They based their study on data from 36,060 adolescents aged 12 to 17, as part of the National Survey of Children’s Health 2007-2008. The increased risk may be due to reasons other than direct causation, said the authors. A concussion may lead to an unscheduled visit to the doctor, which in turn provides an opportunity to diagnose depression. Or the association may result from diagnostic confusion, given that some symptoms of concussion and depression overlap. Perhaps even the treatment for concussion—reduced physical and cognitive activity—may lead to depression, speculated Chrisman and Richardson. More research is needed to clarify the association between concussion and depression, they said. Nevertheless, they concluded, “[c]linicians caring for youth with concussion should be aware of this association and should screen youth for depressive symptoms.”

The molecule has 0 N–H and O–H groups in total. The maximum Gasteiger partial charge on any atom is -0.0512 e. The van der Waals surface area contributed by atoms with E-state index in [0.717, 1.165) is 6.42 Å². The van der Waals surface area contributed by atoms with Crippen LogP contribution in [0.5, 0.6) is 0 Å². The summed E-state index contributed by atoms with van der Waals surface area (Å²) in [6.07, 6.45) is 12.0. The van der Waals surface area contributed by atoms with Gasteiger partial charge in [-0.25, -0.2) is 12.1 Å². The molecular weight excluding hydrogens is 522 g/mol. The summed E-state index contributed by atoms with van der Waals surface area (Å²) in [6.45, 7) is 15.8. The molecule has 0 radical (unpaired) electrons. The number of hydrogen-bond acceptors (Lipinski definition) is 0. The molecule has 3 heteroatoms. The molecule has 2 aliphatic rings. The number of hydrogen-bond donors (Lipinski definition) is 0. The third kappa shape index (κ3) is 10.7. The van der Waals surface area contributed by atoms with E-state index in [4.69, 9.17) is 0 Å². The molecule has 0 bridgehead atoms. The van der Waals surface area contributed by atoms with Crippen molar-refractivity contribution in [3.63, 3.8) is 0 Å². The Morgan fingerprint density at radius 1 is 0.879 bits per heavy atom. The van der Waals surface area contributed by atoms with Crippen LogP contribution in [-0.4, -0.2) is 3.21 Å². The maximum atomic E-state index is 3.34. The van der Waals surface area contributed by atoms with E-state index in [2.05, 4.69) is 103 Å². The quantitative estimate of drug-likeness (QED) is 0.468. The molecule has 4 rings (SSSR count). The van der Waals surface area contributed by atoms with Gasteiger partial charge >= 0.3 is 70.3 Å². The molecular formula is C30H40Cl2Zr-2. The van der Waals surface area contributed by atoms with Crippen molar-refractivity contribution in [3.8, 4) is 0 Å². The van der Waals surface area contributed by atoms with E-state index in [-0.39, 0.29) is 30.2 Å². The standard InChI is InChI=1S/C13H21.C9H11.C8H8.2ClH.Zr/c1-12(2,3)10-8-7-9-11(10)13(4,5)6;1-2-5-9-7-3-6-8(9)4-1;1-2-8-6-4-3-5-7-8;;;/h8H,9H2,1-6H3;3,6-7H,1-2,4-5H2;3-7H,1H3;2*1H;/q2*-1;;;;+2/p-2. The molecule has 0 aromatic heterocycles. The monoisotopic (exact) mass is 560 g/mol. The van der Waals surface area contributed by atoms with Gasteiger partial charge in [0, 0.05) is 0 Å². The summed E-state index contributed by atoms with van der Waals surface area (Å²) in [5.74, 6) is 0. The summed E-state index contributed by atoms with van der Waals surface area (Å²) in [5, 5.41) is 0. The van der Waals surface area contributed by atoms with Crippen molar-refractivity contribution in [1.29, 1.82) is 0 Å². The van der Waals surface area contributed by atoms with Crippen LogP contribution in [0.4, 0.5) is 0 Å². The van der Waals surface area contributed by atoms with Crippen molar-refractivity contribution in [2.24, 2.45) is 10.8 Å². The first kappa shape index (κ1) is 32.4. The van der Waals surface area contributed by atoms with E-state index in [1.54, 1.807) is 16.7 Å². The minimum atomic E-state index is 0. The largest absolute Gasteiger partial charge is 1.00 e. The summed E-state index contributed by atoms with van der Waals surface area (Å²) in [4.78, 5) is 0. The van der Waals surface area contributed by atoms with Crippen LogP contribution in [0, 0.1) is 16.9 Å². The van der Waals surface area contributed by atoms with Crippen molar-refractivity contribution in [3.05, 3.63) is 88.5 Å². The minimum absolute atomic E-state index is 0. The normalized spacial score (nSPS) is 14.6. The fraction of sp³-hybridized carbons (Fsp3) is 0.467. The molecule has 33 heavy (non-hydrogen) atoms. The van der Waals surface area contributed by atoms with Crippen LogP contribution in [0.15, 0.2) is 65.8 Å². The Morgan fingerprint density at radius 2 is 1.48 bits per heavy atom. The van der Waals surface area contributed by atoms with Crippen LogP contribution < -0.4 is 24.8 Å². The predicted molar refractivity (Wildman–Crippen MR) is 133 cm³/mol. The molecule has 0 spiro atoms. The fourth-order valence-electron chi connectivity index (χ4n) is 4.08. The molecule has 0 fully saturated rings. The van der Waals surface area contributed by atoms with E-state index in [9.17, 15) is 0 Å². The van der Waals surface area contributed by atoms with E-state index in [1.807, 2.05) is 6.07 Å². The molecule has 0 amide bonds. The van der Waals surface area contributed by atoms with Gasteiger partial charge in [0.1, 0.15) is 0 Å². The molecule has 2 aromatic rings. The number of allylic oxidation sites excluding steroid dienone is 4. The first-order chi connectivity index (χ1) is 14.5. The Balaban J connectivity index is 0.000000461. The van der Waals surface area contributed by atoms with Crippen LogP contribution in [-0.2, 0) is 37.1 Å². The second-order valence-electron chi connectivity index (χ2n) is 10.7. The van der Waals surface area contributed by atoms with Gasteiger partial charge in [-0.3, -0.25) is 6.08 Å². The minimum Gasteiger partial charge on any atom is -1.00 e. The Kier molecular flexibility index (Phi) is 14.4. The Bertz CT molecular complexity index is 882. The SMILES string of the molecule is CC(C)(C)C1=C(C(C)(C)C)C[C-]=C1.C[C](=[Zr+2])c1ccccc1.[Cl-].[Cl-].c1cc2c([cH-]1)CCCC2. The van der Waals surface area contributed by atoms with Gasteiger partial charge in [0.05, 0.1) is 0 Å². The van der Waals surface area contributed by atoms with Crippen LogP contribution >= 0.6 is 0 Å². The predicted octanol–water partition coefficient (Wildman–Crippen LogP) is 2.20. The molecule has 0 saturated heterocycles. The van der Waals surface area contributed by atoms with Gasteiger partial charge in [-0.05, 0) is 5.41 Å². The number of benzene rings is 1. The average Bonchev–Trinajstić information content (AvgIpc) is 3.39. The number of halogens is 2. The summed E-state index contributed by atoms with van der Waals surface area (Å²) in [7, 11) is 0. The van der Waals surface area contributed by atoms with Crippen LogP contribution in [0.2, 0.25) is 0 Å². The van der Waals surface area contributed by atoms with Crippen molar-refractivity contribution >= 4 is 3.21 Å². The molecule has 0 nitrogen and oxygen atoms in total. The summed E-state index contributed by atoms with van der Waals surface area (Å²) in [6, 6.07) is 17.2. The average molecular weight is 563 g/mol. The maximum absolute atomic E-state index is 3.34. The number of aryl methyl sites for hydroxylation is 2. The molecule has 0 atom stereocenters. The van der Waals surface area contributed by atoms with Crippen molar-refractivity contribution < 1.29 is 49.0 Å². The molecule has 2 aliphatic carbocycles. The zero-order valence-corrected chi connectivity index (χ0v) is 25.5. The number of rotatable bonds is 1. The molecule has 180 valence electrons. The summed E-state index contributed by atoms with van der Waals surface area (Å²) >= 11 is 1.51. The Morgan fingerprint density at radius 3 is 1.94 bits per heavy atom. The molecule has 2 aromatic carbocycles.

To read more about the connection between concussion and psychiatric disorders, see the Psychiatric News article “Traumatic Brain Injury: Why Psychiatrists Matter.” Additional information on this topic can be found in the American Psychiatric Press book, Management of Adults With Traumatic Brain Injury.
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